Suddenly, those prospects for far-reaching agreements are fading, as one proposal after another falls by the wayside.
The reason: longstanding German fears of being handed the bill for financial profligacy in other member countries.
A long-awaited European Union summit June 28-29 may now produce vague agreements only on limited parts of wide-ranging proposals to strengthen the way the euro is set up. The bigger ideas for deeper eurozone integration, such as a common pot of money overseen by a European finance minister — an idea once allowed in principle by Merkel — are off the table. Prospects are also uncertain for plans to upgrade a bailout fund cobbled together during the crisis to a full-fledged European monetary fund to assist troubled countries.
German resistance bubbled up this week at a meeting of parliament deputies from Merkel’s Christian Democratic Union. Merkel told lawmakers that upgrading the taxpayer-backed bailout fund, the European Stability Mechanism, would require amending the basic European Union treaty, the dpa news agency reported. That condition would likely kill the idea, since treaty change would take years.
Things looked quite different a few months ago. French President Emmanuel Macron won a resounding victory in presidential elections in June and pushed strongly for new measures to strengthen the European Union generally, and the euro in particular, to overcome popular discontent fuelling anti-EU populist parties and candidates. Merkel cautiously allowed the possibility of a European finance minister and formed a government with the pro-EU Social Democrats.
But the opening for change didn’t last. The Social Democrat’s choice for finance minister, Olaf Scholz, made clear that not all Macron’s ideas could be realized. Macron and Merkel are to meet Thursday in Berlin for further discussions.
“The optimism was misplaced… It’s clear Macron’s ambitions are in tatters,” said Mujtaba Rahman, managing director Europe for the Eurasia Group consultancy. Rahman said the June summit would likely end with a vague promise on only two key reform proposals. One would be to move ahead with deposit insurance at the EU level, an idea that EU leaders agreed on in 2012 but still has not been implemented as binding legislation.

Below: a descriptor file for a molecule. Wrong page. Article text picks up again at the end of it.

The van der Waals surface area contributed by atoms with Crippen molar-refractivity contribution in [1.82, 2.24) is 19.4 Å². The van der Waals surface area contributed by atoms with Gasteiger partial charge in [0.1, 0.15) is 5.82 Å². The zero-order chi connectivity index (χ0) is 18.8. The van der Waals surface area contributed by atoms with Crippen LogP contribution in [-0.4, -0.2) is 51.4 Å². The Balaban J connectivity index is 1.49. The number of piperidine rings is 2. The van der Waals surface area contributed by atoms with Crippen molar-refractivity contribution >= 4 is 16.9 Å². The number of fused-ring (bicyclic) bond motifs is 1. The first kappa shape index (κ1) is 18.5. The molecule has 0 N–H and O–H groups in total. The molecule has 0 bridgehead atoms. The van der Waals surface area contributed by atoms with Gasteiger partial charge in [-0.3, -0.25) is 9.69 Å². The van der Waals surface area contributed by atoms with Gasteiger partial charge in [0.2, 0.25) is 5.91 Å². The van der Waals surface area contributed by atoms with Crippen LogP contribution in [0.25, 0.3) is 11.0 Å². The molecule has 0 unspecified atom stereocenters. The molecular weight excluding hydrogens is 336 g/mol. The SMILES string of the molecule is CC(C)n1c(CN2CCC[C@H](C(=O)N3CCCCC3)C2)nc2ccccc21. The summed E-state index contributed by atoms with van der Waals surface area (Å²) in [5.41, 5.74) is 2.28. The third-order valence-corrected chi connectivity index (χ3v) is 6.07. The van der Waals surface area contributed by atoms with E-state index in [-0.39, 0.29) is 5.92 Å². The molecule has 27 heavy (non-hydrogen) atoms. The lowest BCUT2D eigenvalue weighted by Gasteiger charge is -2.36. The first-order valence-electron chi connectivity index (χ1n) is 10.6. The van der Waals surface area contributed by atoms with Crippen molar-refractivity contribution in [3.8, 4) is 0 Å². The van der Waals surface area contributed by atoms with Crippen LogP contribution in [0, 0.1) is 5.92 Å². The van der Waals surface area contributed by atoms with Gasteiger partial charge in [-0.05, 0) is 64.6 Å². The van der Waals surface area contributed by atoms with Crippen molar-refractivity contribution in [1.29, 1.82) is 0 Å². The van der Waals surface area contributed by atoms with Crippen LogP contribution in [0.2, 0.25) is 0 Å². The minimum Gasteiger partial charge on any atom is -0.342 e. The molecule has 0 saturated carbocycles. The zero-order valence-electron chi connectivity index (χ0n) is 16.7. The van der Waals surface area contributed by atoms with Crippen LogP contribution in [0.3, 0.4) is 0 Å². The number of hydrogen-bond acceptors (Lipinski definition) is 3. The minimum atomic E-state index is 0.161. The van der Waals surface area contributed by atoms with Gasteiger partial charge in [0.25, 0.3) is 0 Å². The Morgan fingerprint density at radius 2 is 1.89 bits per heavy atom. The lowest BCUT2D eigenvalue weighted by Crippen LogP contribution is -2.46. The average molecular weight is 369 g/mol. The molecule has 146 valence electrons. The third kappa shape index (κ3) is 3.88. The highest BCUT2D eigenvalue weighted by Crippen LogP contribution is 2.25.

EU-wide deposit insurance would help make banks resistant to panics that might overwhelm a single country’s resources. The German position is that countries whose banks carrying lots of bad loans — notoriously, Italy — need to remove those risks before entering a new insurance program.
The other possible step is to let Europe’s new banking authority tap the bailout fund’s borrowing power. That would strengthen the eurozone’s ability to counter banking troubles.
Other ideas, such as reserving part of the EU’s budget to bolster government spending in countries hit by severe recessions or a crisis, face much tougher sledding, however.
The eurozone crisis showed that the currency union — as it was set up in 1999 — lacked a way to help a country that runs into serious financial trouble. Usually, troubled countries let their currency exchange rates fall, and cut interest rates through an independent central bank. The pain is serious but passes quickly. Greece and Ireland couldn’t do that because they lacked their own currency.
The solution pushed by Merkel and other northern European governments was bailout loans in return for crushing austerity: restrictions on government spending. That policy delayed economic recovery and led to higher taxes and lower pensions. Just as worrisome, years of austerity helped fuel anti-EU populism and drove political wedges between member countries, as evidenced by Greek newspapers showing Merkel in Nazi uniform. A group of prominent economists expressed concern that the eurozone “remains fragile” and vulnerable to another crisis down the road.
The financial crisis also exposed a toxic link between Europe’s banks and governments. When Greece went bankrupt, so did its banks, which were creditors of the government through holding its bonds. When Ireland’s banks choked on bad real estate loans, the government wound up bailing them out and ruining its own finances.
Some reforms were made. In 2014, the EU put banking oversight in the hands of the European Central Bank, rather than national authorities who could be slow to blow the whistle on trouble at favored home banks. The new system can force a troubled bank to be sold or restructured, leaving losses with bondholders instead of taxpayers — as it did with Spain’s Banco Popular in June.
The European Central Bank says that deposit insurance, if properly set up, would not result in permanent subsidies to countries with riskier banks.
Such assurances, however, seem to cut no ice.
“The discussion here in Germany has become so dogmatic that people are not listening to the details,” said economist Carsten Brzeski at ING in Frankfurt. “These things are so technical — they won’t get you a single vote.”
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